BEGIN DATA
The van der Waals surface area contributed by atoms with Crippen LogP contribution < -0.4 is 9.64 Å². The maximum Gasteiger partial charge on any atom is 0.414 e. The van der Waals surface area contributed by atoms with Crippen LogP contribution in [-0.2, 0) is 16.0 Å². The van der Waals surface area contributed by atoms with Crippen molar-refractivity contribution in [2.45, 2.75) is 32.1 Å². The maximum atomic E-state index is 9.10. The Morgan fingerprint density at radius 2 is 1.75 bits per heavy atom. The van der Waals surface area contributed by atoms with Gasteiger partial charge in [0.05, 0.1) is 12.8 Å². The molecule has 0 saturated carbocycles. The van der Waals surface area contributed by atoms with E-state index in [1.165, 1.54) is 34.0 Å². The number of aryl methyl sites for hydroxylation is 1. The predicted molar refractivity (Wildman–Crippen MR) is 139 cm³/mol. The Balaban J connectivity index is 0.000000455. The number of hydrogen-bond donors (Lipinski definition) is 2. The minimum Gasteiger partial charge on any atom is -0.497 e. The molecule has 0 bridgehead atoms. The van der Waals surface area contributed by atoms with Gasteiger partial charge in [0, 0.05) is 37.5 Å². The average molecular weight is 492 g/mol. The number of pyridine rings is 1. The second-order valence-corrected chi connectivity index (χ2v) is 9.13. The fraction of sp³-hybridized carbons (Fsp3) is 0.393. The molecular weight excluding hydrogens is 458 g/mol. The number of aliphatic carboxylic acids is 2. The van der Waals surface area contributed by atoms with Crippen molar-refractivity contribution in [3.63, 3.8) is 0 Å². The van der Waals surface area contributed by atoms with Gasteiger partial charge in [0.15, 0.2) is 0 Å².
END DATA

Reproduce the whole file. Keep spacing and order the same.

The van der Waals surface area contributed by atoms with Crippen LogP contribution < -0.4 is 9.64 Å². The maximum Gasteiger partial charge on any atom is 0.414 e. The van der Waals surface area contributed by atoms with Crippen LogP contribution in [-0.2, 0) is 16.0 Å². The van der Waals surface area contributed by atoms with Crippen molar-refractivity contribution in [2.45, 2.75) is 32.1 Å². The maximum atomic E-state index is 9.10. The Morgan fingerprint density at radius 2 is 1.75 bits per heavy atom. The van der Waals surface area contributed by atoms with Gasteiger partial charge in [0.05, 0.1) is 12.8 Å². The molecule has 0 saturated carbocycles. The van der Waals surface area contributed by atoms with E-state index in [1.165, 1.54) is 34.0 Å². The number of aryl methyl sites for hydroxylation is 1. The predicted molar refractivity (Wildman–Crippen MR) is 139 cm³/mol. The Balaban J connectivity index is 0.000000455. The number of hydrogen-bond donors (Lipinski definition) is 2. The minimum Gasteiger partial charge on any atom is -0.497 e. The molecule has 0 bridgehead atoms. The van der Waals surface area contributed by atoms with Gasteiger partial charge in [0, 0.05) is 37.5 Å². The average molecular weight is 492 g/mol. The number of pyridine rings is 1. The second-order valence-corrected chi connectivity index (χ2v) is 9.13. The fraction of sp³-hybridized carbons (Fsp3) is 0.393. The molecular weight excluding hydrogens is 458 g/mol. The number of aliphatic carboxylic acids is 2. The van der Waals surface area contributed by atoms with Crippen molar-refractivity contribution in [3.63, 3.8) is 0 Å². The van der Waals surface area contributed by atoms with Gasteiger partial charge in [0.15, 0.2) is 0 Å².